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‘Hidden Cash’ Tweet Prompts Hunt for Dollars in Burbank

A Twitter account that gained attention after tweeting clues that led followers to hidden cash in California launched its second scavenger hunt in Los Angeles on Thursday.

 

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“Hidden Cash” has been hiding money around L.A. for people to find. (Credit: KTLA)

@HiddenCash, an anonymous Twitter account apparently run by a wealthy donor from the Bay Area, has said people should not be cynical and that giving away thousands of dollars through the tweeted hints was a random act of kindness.

Described as “an anonymous social experiment for good,” Hidden Cash first appeared on Twitter on May 23 and has since gained more than 275,000 followers.

His scavenger hunts began in the Bay Area on Friday, and the game came to L.A. on Wednesday, when one tweet and accompanying photo led @kendellinger to the William Mulholland Memorial Fountain in Los Feliz.

“I hope there is not a lot of hysteria,” the anonymous man behind the Hidden Cash account told the Los Angeles Times in an interview.

He wanted to have fun with his six-figure profit from a recently closed real estate deal, the newspaper reported.

“I love to give back,” he told the Times. “I would love to have more join me to give back more.”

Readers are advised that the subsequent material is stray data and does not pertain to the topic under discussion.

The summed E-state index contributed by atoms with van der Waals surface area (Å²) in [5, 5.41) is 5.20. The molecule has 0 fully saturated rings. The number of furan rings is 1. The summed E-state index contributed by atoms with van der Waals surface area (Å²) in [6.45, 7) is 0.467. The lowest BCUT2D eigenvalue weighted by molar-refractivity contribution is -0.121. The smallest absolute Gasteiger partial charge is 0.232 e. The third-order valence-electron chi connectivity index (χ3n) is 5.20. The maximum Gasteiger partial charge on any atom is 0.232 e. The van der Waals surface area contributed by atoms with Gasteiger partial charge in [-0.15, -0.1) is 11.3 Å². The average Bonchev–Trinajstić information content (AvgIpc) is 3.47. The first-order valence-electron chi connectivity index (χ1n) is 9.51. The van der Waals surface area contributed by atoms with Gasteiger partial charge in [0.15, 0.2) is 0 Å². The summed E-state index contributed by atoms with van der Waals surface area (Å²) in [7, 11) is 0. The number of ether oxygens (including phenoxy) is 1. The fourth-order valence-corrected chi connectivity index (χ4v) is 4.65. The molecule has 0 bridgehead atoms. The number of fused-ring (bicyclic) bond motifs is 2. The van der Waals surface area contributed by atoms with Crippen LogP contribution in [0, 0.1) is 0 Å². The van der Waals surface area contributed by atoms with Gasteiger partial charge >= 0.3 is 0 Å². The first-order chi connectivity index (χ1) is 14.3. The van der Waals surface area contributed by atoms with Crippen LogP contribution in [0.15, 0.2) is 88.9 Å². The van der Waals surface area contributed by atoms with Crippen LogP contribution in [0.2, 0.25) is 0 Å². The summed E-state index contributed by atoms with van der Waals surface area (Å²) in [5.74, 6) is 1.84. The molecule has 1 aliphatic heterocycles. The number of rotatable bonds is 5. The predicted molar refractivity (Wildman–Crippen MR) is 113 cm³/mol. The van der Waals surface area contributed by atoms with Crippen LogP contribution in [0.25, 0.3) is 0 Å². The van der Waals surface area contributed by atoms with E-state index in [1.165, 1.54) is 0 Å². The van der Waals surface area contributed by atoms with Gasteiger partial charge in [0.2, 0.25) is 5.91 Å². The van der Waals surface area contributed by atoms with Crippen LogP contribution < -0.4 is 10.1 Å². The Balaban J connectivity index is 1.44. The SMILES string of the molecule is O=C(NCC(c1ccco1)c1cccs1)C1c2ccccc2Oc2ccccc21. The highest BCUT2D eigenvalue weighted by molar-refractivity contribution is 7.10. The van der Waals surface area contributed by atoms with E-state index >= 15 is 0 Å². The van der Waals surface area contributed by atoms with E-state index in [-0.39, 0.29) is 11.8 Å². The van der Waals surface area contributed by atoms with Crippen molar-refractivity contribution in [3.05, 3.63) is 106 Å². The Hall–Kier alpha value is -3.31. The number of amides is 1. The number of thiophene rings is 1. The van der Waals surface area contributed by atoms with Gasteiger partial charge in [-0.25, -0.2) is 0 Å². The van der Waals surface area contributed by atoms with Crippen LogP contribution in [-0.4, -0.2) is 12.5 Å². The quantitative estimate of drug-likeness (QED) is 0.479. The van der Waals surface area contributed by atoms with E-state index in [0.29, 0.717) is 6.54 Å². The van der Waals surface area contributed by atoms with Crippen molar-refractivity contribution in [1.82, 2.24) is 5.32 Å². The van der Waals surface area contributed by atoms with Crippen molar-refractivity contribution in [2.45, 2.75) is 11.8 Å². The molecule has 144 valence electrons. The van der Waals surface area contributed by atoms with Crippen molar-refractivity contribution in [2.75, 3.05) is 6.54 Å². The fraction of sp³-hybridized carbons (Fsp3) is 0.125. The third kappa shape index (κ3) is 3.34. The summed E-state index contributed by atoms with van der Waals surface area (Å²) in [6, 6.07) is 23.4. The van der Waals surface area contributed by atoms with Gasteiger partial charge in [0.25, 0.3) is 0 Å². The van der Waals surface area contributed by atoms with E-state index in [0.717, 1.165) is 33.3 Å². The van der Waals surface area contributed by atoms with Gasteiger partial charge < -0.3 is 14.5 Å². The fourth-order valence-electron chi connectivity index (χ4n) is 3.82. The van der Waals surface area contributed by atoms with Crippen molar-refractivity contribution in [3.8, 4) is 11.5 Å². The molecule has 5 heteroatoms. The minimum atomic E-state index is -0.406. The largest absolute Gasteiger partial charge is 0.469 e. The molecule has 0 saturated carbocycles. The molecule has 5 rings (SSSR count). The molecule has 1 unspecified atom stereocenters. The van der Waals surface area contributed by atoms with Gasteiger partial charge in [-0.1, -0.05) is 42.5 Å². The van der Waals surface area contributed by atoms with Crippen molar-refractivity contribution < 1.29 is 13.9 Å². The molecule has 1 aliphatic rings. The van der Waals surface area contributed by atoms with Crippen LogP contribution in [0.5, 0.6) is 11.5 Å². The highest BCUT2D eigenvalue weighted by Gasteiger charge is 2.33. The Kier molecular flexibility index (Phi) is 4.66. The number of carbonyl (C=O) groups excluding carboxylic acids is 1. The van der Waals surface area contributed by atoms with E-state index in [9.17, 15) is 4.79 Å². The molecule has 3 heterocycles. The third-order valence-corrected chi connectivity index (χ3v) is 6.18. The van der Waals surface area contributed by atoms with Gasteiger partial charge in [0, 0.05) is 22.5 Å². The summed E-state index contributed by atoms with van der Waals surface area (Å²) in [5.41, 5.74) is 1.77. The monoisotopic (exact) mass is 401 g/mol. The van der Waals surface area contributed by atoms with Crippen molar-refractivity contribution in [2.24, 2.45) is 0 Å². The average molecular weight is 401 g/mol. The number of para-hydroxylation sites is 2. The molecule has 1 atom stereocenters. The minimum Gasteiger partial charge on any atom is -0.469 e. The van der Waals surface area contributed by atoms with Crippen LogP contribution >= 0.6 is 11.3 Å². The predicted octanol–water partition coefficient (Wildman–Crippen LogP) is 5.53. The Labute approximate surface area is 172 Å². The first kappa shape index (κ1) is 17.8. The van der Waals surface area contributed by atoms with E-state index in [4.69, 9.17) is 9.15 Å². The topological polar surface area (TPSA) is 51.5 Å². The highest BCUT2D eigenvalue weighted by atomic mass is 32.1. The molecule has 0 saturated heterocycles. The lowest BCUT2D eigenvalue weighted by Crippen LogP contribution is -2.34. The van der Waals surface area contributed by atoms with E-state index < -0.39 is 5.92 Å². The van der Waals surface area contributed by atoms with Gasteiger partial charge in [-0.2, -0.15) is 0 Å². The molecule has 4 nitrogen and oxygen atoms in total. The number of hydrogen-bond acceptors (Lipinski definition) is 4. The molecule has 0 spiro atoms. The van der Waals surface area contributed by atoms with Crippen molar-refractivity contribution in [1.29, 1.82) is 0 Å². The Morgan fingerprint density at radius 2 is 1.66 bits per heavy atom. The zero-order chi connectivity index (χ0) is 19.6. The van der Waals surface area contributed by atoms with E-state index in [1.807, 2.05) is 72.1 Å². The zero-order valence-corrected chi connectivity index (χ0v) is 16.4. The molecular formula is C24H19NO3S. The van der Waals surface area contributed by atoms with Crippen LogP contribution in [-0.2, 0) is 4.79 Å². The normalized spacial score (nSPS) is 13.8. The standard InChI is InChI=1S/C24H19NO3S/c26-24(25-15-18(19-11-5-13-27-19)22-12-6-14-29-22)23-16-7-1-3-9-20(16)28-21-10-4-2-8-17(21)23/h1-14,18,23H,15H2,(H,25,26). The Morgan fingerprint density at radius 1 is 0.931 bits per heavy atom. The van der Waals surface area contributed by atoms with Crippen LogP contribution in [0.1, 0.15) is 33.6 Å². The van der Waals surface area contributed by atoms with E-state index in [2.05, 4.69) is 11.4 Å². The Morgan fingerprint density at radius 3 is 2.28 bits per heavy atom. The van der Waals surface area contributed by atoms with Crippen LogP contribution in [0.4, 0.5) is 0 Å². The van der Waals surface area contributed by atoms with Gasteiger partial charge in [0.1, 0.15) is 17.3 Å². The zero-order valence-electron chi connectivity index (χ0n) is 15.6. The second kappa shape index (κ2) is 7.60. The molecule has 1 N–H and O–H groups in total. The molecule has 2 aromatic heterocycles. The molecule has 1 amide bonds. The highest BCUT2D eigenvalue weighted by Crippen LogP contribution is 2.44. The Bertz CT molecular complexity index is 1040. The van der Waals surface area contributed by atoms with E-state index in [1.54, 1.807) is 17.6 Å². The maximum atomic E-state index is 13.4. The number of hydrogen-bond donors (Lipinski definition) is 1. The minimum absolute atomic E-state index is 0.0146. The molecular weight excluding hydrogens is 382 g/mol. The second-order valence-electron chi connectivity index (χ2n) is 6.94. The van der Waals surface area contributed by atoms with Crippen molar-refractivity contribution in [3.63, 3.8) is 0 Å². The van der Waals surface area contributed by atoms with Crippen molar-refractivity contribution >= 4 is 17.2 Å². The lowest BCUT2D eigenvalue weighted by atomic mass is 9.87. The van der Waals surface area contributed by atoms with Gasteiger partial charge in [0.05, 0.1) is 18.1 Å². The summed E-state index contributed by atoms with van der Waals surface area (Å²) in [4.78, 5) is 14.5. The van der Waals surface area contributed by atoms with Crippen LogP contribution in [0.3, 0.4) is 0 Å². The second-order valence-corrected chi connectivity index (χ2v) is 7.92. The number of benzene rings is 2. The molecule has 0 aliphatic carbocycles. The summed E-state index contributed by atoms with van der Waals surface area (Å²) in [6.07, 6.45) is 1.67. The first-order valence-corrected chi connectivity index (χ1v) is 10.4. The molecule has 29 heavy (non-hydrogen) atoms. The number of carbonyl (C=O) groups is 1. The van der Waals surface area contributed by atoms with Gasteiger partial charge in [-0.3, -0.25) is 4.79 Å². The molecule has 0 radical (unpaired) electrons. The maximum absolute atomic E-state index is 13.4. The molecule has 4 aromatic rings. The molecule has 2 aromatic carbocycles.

Just before 1:30 p.m. Thursday, Hidden Cash tweeted a mysterious clue to the second L.A. cash stash, saying the drop would take place at 7 p.m.

“First clue: Sounds like where a robin or eagle might keep their money,” the clue read.

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KTLA reporter Kacey Montoya ‏poses for a photo with Twitter user @Treichelc, who found the first @HiddenCash drop in Burbank on Thursday. May 29, 2014. (Credit: KTLA)

The account had initially stated that hints would be given Friday, but later stated that the giveaway would be on Thursday.

Then, just before 6:30 p.m. came another tweet.

“There will be a couple drops tonight near each other. Coming soon. Please keep it safe, fun, and friendly. Consider sharing $$$. Love,” the tweet read.

Chris Treichel and his co-worker found the first cash drop of $135.00 in Burbank.

About 20 minutes later, 14-year-old Tatiana Ramirez spotted an envelope full of cash she said was going toward her grandmother’s medical bills.

Sean Zerbe and his friends found the last envelope of the night.

They tweeted their victory photo from the car to avoid the growing crowd of scavenger hunters.